Credit: Moto@Club4AG

Why do we need so much filtration in a saltwater tank?

  Animals that have lived in the ocean need to have a very stable environment. They have evolved in an environment that has basically stayed the same for the last few million years. It is a lot different than living on the surface. There's no temperature spikes, weather spikes or anything else that affects us here on the surface for the most part. When you keep these animals in a reef tank environment, extra special care needs to be made for the chemical balance of the water.  Specifically the nitrogen cycle. The nitrogen cycle is how waste from the animals in the reef tank decompose into less toxic chemicals. The more water volume you have, the easier this becomes. The same amount of toxic chemicals do less damage in a larger volume of water. There are many ways to filter the water in your reef tank, and this article will outline some of my favorite filtration methods. 

live rock
Credit: seanmcgrath

 Live Rock

 Live rock is one of the most important and popular filtration methods for any kind of saltwater tank. I
t requires almost no maintenance, last forever and is aesthetically pleasing once it is cured. Live rock has a twofold filtration purpose. The first one is that it adds more surface area inside your tank for beneficial bacteria, and all the little holes and crevices are home to another special kind of bacteria that lives in only oxygen devoid areas. This means that live rock completes two out of three steps of the filtration in your reef tank. Live rock is very expensive if bought in your local fish store, averaging about $12 a pound. The recommended amount of live rock that should be used for filtration is 2 pounds per gallon of water volume. I had 400 pounds in my 200 gallon tank. 


Deep sand bed (DSB)

  The deep sand bed (DSB) method of filtration seems to be one of the most controversial methods. But I think most of the controversy stems from a static application as opposed to good science. The scientific findings behind this. Filtration method are rock solid, it works. The general concept is to have a deep sand bed, made of a calcium-based sand, with fine sized grains, likes sugar. There are lots of bacteria in your reef tank. The basic function of a deep sand bed is to promote the growth of the bacteria that lives in the oxygen depleted zones of the bottom layers of the deep sand bed. These kind of bacteria get their nutrients from nitrogen, as opposed to oxygen. This is perfect because fish and coral waste is mostly ammonia, this decomposes into nitrites. The bacteria that live on the surfaces present in your reef tank feed off of these nitrites. By having a sand bed in your reef tank, instead of a flat glass surface, you increase your surface area almost threefold, which in turn increases your filtration ability for this stage of the nitrogen cycle threefold.  these bacteria use the nitrates which decompose it into nitrates. the next kind of important bacteria that we have in our reef tank live in the anaerobic or the oxygen depleted zones of our reef tank. the biggest oxygen depleted zone is the bottom layers of the deep sand bed.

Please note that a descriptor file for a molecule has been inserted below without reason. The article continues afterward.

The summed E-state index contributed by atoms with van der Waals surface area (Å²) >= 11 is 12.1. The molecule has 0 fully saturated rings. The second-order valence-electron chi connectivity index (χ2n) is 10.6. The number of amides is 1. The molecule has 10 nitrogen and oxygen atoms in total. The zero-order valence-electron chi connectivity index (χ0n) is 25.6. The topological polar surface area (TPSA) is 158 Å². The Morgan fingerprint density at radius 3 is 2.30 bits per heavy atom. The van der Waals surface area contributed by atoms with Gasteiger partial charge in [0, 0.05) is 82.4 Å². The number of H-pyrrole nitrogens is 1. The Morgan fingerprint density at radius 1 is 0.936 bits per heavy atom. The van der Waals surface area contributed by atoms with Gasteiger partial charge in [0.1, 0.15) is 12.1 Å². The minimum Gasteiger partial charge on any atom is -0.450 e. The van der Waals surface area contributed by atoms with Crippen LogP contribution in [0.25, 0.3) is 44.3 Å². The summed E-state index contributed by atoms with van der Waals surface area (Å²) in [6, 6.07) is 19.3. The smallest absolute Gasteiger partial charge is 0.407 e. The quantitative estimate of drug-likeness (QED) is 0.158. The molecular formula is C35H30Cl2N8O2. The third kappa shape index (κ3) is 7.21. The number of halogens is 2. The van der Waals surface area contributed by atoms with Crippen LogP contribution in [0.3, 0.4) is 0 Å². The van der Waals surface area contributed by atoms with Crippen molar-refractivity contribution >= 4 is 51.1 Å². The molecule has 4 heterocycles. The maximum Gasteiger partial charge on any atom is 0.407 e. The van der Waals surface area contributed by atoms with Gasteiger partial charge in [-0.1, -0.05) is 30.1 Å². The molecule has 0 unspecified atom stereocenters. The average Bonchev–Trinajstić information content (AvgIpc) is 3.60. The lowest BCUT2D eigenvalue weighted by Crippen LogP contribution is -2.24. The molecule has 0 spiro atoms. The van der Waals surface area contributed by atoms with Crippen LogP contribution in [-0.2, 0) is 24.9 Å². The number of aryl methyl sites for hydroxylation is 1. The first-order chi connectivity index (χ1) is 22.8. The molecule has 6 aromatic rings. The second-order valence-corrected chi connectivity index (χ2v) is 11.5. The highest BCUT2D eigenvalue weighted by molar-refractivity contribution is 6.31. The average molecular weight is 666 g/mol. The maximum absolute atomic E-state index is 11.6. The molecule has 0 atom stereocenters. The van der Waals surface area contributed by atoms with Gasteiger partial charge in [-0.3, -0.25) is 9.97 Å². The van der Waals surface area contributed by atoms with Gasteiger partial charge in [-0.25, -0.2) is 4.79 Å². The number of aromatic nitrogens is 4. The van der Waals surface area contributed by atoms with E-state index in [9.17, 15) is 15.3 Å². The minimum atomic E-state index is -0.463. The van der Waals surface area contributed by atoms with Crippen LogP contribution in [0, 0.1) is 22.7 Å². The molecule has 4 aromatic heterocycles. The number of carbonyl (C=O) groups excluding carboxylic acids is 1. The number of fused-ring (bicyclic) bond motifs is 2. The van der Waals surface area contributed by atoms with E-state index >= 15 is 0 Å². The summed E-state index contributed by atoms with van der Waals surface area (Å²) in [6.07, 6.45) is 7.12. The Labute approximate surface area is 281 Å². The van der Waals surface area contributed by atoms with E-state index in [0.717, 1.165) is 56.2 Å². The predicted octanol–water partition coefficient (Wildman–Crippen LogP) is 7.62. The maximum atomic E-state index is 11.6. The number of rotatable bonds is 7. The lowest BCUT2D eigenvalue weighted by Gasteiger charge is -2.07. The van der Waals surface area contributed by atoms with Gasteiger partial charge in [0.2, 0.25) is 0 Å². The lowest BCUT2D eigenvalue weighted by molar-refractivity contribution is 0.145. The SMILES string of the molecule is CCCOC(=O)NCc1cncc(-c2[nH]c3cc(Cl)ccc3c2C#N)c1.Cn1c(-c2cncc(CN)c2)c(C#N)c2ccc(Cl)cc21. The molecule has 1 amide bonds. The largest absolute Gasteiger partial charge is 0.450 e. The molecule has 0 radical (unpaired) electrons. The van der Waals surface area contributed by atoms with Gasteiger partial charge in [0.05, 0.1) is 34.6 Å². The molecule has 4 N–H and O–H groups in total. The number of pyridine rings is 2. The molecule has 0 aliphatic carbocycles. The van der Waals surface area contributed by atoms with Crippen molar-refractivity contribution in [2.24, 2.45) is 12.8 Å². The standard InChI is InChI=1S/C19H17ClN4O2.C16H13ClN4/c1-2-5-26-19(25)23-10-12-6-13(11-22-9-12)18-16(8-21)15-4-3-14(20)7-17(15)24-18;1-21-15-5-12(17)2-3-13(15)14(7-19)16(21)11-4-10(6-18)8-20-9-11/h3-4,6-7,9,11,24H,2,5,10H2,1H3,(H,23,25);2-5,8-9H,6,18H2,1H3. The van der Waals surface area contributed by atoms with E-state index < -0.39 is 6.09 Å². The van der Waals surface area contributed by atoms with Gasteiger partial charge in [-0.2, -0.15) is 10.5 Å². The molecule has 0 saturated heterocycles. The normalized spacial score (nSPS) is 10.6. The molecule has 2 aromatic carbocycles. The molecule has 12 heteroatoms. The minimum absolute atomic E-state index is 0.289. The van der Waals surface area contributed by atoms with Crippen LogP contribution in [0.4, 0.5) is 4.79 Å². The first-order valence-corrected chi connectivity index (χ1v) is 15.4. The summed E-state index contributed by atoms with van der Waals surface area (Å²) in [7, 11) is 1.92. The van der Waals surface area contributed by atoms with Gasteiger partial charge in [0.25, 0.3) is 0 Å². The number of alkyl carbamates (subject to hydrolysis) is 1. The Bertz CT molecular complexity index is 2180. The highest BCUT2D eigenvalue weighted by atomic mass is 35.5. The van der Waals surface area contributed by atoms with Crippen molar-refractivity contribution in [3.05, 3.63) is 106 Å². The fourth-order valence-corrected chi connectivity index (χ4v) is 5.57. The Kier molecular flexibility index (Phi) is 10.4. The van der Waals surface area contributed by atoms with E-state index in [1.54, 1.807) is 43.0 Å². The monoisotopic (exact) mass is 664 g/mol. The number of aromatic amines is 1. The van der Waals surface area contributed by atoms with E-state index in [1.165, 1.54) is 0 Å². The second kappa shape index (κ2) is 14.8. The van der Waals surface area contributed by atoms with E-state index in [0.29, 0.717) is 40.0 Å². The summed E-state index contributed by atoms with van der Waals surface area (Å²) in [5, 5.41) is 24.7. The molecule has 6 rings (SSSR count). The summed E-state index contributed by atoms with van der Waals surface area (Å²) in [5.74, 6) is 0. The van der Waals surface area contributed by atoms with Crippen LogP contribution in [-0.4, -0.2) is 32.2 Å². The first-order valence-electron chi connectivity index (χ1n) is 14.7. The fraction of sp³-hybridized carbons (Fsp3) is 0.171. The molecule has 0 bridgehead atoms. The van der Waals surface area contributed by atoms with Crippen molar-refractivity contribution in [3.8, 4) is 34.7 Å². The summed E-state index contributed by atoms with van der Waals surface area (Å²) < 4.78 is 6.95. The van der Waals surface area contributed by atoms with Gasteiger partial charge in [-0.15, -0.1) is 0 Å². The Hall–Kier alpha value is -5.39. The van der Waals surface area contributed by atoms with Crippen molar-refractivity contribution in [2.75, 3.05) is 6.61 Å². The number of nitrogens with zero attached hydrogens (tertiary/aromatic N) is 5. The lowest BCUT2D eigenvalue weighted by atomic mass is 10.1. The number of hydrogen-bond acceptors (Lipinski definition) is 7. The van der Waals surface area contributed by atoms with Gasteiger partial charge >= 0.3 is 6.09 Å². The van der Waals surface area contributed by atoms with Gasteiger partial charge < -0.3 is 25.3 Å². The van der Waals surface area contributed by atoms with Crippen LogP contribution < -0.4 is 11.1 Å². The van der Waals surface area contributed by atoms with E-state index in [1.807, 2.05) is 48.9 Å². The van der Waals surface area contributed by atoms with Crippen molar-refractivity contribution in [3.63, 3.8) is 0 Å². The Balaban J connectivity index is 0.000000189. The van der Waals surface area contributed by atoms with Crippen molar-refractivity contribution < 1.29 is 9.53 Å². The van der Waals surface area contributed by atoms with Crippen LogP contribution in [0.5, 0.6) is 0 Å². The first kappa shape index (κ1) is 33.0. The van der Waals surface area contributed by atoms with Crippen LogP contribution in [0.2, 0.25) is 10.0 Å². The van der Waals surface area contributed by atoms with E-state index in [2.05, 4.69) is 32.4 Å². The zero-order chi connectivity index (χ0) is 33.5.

Credit: Nat Tarbox


Protein skimmers are fairly simple devices. In fact, skimming is used on a large scale in the oceans naturally. Do you ever notice the foam that collects on a beach? Well that is protein based fish waste. These proteins stick to water-air surfaces. When a wave breaks, it causes millions of bubbles of various sizes to form and rise to the surface with the waste attached, hence the foam. A protein skimmer is a cylinder tube with water pumping through it. Attached to the pump is a venturi where air is sucked into the water stream, hitting the propeller of the pump and turning into tens of thousands of tiny bubbles. All of these bubbles have a air-water surface and collect protein waste that touches it. These tiny bubble then rise to the top of the skimmer and end up over flowing into a cup attached to the top of the skimmer.  You are then able to remove the cup and dump the waste easily. This removes the waste without binding chemicals and doesn't remove needed minerals from the water column.

Credit: seanmcgrath


A sump is basically a second tank, usually below your display tank in the stand, where most of the filtration and maintenance equipment is kept. The water circulates from the display to the sump in a overflow, then back to the display tank via pump. Having a sump is a necessity for a reef tank in my book. Everything you have done so far with live rock, deep sand beds and water volume can be doubled in a sump. If you don't like the look of the deep sand bed, you can keep it in the sump out of sight. I recommend you put a second deep sand bed in the sump and double your nitrate reduction capacity. This is the method I always use and it creates great filtration and chemical stability. With two deep sand beds you won't have to worry much about supplementing calcium till your coral load gets fairly high as well.


Macro Algae

  Do you know what plants need to grow? Nitrates. We can use this to our advantage when setting up a reef tank. We simply make a place in the sump for macroalgae such as Cheato and red mangroves. These plants take up the No3 (Nitrate) in the water column, which is the third and final step of the nitrogen cycle in your reef tank. These plants require a light misting of fresh water from a spray bottle for the mangroves, and a pruning of the Cheato about every other month. I just rip it in half and throw half of it in the trash.

Credit: Nat Tarbox

I hope you liked my article and please check out some of my other reef articles here:

Setting Up Your First Reef Tank

Reef Safe Fish